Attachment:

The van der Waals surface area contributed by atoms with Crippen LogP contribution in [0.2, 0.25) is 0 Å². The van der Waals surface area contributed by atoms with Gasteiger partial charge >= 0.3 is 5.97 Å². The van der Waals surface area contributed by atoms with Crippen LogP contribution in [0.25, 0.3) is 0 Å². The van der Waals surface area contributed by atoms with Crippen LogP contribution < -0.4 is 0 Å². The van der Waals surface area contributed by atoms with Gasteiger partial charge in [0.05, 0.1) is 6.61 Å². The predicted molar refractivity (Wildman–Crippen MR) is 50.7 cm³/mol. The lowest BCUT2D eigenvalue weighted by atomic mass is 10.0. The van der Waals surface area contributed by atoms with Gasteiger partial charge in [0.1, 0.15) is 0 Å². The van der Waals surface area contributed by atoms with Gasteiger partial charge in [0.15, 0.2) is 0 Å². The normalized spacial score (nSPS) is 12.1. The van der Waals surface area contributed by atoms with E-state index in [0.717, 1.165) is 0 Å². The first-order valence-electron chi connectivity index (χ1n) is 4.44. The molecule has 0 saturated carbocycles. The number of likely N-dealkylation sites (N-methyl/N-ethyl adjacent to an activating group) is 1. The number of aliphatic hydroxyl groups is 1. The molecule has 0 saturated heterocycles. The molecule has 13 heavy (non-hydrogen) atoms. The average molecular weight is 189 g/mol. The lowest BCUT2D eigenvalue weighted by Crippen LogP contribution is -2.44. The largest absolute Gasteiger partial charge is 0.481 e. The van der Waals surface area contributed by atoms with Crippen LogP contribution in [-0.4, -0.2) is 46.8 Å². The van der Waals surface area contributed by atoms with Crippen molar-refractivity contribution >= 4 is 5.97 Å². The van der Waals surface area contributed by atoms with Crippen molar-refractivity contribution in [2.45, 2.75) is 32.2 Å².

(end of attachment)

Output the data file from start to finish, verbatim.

The van der Waals surface area contributed by atoms with Crippen LogP contribution in [0.2, 0.25) is 0 Å². The van der Waals surface area contributed by atoms with Gasteiger partial charge >= 0.3 is 5.97 Å². The van der Waals surface area contributed by atoms with Crippen LogP contribution in [0.25, 0.3) is 0 Å². The van der Waals surface area contributed by atoms with Crippen LogP contribution < -0.4 is 0 Å². The van der Waals surface area contributed by atoms with Gasteiger partial charge in [0.05, 0.1) is 6.61 Å². The predicted molar refractivity (Wildman–Crippen MR) is 50.7 cm³/mol. The lowest BCUT2D eigenvalue weighted by atomic mass is 10.0. The van der Waals surface area contributed by atoms with Gasteiger partial charge in [0.1, 0.15) is 0 Å². The van der Waals surface area contributed by atoms with Gasteiger partial charge in [0.15, 0.2) is 0 Å². The normalized spacial score (nSPS) is 12.1. The van der Waals surface area contributed by atoms with E-state index in [0.717, 1.165) is 0 Å². The first-order valence-electron chi connectivity index (χ1n) is 4.44. The molecule has 0 saturated carbocycles. The number of likely N-dealkylation sites (N-methyl/N-ethyl adjacent to an activating group) is 1. The number of aliphatic hydroxyl groups is 1. The molecule has 0 saturated heterocycles. The molecule has 13 heavy (non-hydrogen) atoms. The average molecular weight is 189 g/mol. The lowest BCUT2D eigenvalue weighted by Crippen LogP contribution is -2.44. The largest absolute Gasteiger partial charge is 0.481 e. The van der Waals surface area contributed by atoms with Crippen LogP contribution in [-0.4, -0.2) is 46.8 Å². The van der Waals surface area contributed by atoms with Crippen molar-refractivity contribution >= 4 is 5.97 Å². The van der Waals surface area contributed by atoms with Crippen molar-refractivity contribution in [2.45, 2.75) is 32.2 Å².